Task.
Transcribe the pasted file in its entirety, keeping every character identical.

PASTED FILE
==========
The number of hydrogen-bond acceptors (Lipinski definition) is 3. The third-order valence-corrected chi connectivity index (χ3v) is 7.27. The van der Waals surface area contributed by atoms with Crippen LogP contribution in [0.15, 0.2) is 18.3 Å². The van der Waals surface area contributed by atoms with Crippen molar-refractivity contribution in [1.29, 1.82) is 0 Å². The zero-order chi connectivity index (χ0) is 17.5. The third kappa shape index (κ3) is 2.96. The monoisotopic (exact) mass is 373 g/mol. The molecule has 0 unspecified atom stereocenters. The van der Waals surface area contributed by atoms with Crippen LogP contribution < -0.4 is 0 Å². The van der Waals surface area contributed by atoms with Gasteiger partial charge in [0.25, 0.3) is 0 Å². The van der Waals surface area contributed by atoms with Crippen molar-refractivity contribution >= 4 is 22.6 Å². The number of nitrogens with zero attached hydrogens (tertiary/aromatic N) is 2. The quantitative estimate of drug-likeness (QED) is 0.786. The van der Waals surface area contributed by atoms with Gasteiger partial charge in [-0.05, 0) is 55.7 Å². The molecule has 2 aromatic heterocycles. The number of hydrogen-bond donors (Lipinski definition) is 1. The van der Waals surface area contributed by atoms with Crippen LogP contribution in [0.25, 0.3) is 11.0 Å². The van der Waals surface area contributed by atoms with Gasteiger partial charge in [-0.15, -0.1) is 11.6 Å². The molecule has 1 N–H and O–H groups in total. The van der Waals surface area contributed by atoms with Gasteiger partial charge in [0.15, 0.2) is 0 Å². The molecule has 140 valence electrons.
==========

The number of hydrogen-bond acceptors (Lipinski definition) is 3. The third-order valence-corrected chi connectivity index (χ3v) is 7.27. The van der Waals surface area contributed by atoms with Crippen LogP contribution in [0.15, 0.2) is 18.3 Å². The van der Waals surface area contributed by atoms with Crippen molar-refractivity contribution in [1.29, 1.82) is 0 Å². The zero-order chi connectivity index (χ0) is 17.5. The third kappa shape index (κ3) is 2.96. The monoisotopic (exact) mass is 373 g/mol. The molecule has 0 unspecified atom stereocenters. The van der Waals surface area contributed by atoms with Crippen LogP contribution < -0.4 is 0 Å². The van der Waals surface area contributed by atoms with Gasteiger partial charge in [0.25, 0.3) is 0 Å². The van der Waals surface area contributed by atoms with Crippen molar-refractivity contribution >= 4 is 22.6 Å². The number of nitrogens with zero attached hydrogens (tertiary/aromatic N) is 2. The quantitative estimate of drug-likeness (QED) is 0.786. The van der Waals surface area contributed by atoms with Gasteiger partial charge in [-0.05, 0) is 55.7 Å². The molecule has 2 aromatic heterocycles. The number of hydrogen-bond donors (Lipinski definition) is 1. The van der Waals surface area contributed by atoms with Crippen LogP contribution in [0.25, 0.3) is 11.0 Å². The van der Waals surface area contributed by atoms with Gasteiger partial charge in [-0.15, -0.1) is 11.6 Å². The molecule has 1 N–H and O–H groups in total. The van der Waals surface area contributed by atoms with Gasteiger partial charge in [0.15, 0.2) is 0 Å². The molecule has 140 valence electrons.